This drive for commonality amongst the management system standards may detract from the need to include new ideas in ISO 9001. One of the criteria for developing ISO 9001:2000 was that no “new” requirements were added – it was more of a structural change. So many of the concepts in ISO 9001:2000 and the 2008 edition are unchanged from the 1994 version and if the next version doesn’t appear until 2015, and no new concepts are introduced it will contain concepts that are over 20 years old!
In the post about David Hoyle’s ISO 9000 Quality Systems Handbook, I mentioned that the book is openly critical of ISO 9001’s inconsistencies. So, despite the fact that ISO 9001 has become a worldwide baseline for quality management, there are lots of improvements that could be made.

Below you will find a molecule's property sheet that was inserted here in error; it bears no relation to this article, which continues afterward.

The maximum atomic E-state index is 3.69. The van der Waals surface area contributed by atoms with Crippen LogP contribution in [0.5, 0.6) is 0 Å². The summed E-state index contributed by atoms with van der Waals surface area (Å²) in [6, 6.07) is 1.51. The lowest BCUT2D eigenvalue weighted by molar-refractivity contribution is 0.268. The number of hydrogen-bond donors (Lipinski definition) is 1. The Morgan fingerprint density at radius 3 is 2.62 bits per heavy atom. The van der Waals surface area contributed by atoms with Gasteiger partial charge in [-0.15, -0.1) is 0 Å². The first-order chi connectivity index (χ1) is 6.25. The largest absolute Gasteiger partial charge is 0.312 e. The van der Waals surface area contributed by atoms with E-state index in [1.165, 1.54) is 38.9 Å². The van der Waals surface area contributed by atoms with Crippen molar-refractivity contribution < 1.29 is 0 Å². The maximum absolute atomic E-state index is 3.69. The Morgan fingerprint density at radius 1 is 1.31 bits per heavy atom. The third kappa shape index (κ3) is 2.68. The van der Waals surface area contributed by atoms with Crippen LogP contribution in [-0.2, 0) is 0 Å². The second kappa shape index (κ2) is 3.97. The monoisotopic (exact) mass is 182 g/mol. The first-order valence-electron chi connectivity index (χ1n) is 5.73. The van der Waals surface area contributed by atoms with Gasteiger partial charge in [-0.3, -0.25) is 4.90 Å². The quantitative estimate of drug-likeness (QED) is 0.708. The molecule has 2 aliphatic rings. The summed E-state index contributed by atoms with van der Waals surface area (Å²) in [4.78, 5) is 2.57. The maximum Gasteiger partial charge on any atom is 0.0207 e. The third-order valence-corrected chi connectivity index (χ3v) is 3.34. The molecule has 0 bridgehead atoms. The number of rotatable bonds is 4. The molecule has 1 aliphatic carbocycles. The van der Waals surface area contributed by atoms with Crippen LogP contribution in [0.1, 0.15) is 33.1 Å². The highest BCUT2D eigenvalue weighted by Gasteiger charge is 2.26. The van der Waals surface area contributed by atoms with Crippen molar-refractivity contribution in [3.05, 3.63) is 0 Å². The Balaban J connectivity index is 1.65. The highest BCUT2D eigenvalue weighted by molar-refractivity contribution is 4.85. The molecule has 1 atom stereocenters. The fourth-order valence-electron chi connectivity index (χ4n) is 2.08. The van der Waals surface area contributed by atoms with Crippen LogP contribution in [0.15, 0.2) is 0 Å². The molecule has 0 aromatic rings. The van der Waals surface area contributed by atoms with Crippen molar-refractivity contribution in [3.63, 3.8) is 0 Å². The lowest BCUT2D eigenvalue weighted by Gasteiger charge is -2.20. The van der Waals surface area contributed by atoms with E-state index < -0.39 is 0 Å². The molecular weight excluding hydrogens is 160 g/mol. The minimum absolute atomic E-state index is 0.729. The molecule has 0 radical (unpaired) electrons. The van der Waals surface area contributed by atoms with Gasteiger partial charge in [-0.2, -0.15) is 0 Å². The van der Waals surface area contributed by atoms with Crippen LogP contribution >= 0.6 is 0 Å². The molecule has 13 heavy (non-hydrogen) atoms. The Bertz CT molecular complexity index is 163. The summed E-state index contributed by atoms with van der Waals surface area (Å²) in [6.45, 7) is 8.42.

For example, the purpose of ISO 9001 is still largely misunderstood. It is not a “model quality management system”. Many organisations and the consultants that advise them seem to think that paraphrasing the ISO 9001 standard is the correct way to document a quality management system. ISO 9001 is a list of the requirements that a quality management system shall meet to enable it to be assessed. It is not a documented quality management system (that’s just one of the requirements to be met).
Another improvement would be to deal with the challenge that ISO 9001 stifles innovation by placing a greater emphasis on compliance that on improvement.
The Committee Draft of the new ISO 9001 is now available from BSI in the UK.